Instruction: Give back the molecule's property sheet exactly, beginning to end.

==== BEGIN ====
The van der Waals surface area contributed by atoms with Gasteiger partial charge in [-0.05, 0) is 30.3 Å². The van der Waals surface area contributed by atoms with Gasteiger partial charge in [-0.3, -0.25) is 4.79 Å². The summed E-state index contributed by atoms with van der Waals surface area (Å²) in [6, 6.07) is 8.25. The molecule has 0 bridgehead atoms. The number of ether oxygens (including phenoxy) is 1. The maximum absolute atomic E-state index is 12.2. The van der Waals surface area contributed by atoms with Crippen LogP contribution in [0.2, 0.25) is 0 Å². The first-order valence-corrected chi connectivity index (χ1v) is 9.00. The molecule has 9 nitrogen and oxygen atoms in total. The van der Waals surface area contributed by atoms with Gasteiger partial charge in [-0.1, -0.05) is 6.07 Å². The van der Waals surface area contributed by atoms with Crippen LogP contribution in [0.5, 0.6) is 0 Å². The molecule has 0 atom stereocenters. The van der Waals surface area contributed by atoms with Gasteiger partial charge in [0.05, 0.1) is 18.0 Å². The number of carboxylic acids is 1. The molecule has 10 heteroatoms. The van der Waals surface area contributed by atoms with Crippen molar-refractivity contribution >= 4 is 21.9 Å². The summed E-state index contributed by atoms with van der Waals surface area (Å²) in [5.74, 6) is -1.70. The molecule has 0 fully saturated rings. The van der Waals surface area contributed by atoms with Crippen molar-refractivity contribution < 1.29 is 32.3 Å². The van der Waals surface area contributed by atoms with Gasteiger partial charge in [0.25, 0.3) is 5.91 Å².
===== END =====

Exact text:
The van der Waals surface area contributed by atoms with Gasteiger partial charge in [-0.05, 0) is 30.3 Å². The van der Waals surface area contributed by atoms with Gasteiger partial charge in [-0.3, -0.25) is 4.79 Å². The summed E-state index contributed by atoms with van der Waals surface area (Å²) in [6, 6.07) is 8.25. The molecule has 0 bridgehead atoms. The number of ether oxygens (including phenoxy) is 1. The maximum absolute atomic E-state index is 12.2. The van der Waals surface area contributed by atoms with Crippen LogP contribution in [0.2, 0.25) is 0 Å². The first-order valence-corrected chi connectivity index (χ1v) is 9.00. The molecule has 9 nitrogen and oxygen atoms in total. The van der Waals surface area contributed by atoms with Gasteiger partial charge in [-0.1, -0.05) is 6.07 Å². The van der Waals surface area contributed by atoms with Crippen LogP contribution in [0.5, 0.6) is 0 Å². The molecule has 0 atom stereocenters. The van der Waals surface area contributed by atoms with Gasteiger partial charge in [0.05, 0.1) is 18.0 Å². The number of carboxylic acids is 1. The molecule has 10 heteroatoms. The van der Waals surface area contributed by atoms with Crippen molar-refractivity contribution >= 4 is 21.9 Å². The summed E-state index contributed by atoms with van der Waals surface area (Å²) in [5.74, 6) is -1.70. The molecule has 0 fully saturated rings. The van der Waals surface area contributed by atoms with Crippen molar-refractivity contribution < 1.29 is 32.3 Å². The van der Waals surface area contributed by atoms with Gasteiger partial charge in [0.25, 0.3) is 5.91 Å².